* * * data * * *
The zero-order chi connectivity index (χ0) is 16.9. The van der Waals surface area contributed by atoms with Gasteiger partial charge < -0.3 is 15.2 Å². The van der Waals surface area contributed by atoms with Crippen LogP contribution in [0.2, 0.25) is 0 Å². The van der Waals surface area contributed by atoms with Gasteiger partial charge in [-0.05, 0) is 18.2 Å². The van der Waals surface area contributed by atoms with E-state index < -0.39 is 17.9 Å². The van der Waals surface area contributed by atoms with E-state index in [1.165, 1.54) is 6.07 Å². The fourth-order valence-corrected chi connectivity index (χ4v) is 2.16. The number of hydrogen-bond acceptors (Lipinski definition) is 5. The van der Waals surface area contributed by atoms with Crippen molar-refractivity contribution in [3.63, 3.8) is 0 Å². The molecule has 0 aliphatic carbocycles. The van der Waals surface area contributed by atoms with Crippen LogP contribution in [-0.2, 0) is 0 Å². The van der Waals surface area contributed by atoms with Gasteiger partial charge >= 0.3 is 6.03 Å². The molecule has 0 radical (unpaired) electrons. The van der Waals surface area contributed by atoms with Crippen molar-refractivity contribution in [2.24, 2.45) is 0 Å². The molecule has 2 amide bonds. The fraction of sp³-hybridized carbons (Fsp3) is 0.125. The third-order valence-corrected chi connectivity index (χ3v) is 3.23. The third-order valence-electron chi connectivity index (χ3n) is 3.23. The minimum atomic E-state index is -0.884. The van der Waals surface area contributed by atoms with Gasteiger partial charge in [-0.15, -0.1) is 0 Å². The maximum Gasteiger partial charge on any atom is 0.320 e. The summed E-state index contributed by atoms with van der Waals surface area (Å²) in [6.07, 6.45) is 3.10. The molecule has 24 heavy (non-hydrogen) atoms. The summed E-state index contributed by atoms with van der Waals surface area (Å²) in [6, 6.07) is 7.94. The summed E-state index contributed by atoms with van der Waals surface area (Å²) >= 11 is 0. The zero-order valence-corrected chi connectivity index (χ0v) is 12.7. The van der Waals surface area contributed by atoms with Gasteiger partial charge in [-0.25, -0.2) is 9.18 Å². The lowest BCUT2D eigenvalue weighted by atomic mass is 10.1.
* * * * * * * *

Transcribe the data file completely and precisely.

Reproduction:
The zero-order chi connectivity index (χ0) is 16.9. The van der Waals surface area contributed by atoms with Gasteiger partial charge < -0.3 is 15.2 Å². The van der Waals surface area contributed by atoms with Crippen LogP contribution in [0.2, 0.25) is 0 Å². The van der Waals surface area contributed by atoms with Gasteiger partial charge in [-0.05, 0) is 18.2 Å². The van der Waals surface area contributed by atoms with E-state index < -0.39 is 17.9 Å². The van der Waals surface area contributed by atoms with E-state index in [1.165, 1.54) is 6.07 Å². The fourth-order valence-corrected chi connectivity index (χ4v) is 2.16. The number of hydrogen-bond acceptors (Lipinski definition) is 5. The van der Waals surface area contributed by atoms with Crippen molar-refractivity contribution in [3.63, 3.8) is 0 Å². The molecule has 0 aliphatic carbocycles. The van der Waals surface area contributed by atoms with Crippen LogP contribution in [-0.2, 0) is 0 Å². The van der Waals surface area contributed by atoms with Gasteiger partial charge >= 0.3 is 6.03 Å². The molecule has 0 radical (unpaired) electrons. The van der Waals surface area contributed by atoms with Crippen molar-refractivity contribution in [2.24, 2.45) is 0 Å². The molecule has 2 amide bonds. The fraction of sp³-hybridized carbons (Fsp3) is 0.125. The third-order valence-corrected chi connectivity index (χ3v) is 3.23. The third-order valence-electron chi connectivity index (χ3n) is 3.23. The minimum atomic E-state index is -0.884. The van der Waals surface area contributed by atoms with Gasteiger partial charge in [-0.15, -0.1) is 0 Å². The maximum Gasteiger partial charge on any atom is 0.320 e. The summed E-state index contributed by atoms with van der Waals surface area (Å²) in [6.07, 6.45) is 3.10. The molecule has 24 heavy (non-hydrogen) atoms. The summed E-state index contributed by atoms with van der Waals surface area (Å²) in [6, 6.07) is 7.94. The summed E-state index contributed by atoms with van der Waals surface area (Å²) >= 11 is 0. The zero-order valence-corrected chi connectivity index (χ0v) is 12.7. The van der Waals surface area contributed by atoms with Gasteiger partial charge in [-0.25, -0.2) is 9.18 Å². The lowest BCUT2D eigenvalue weighted by atomic mass is 10.1.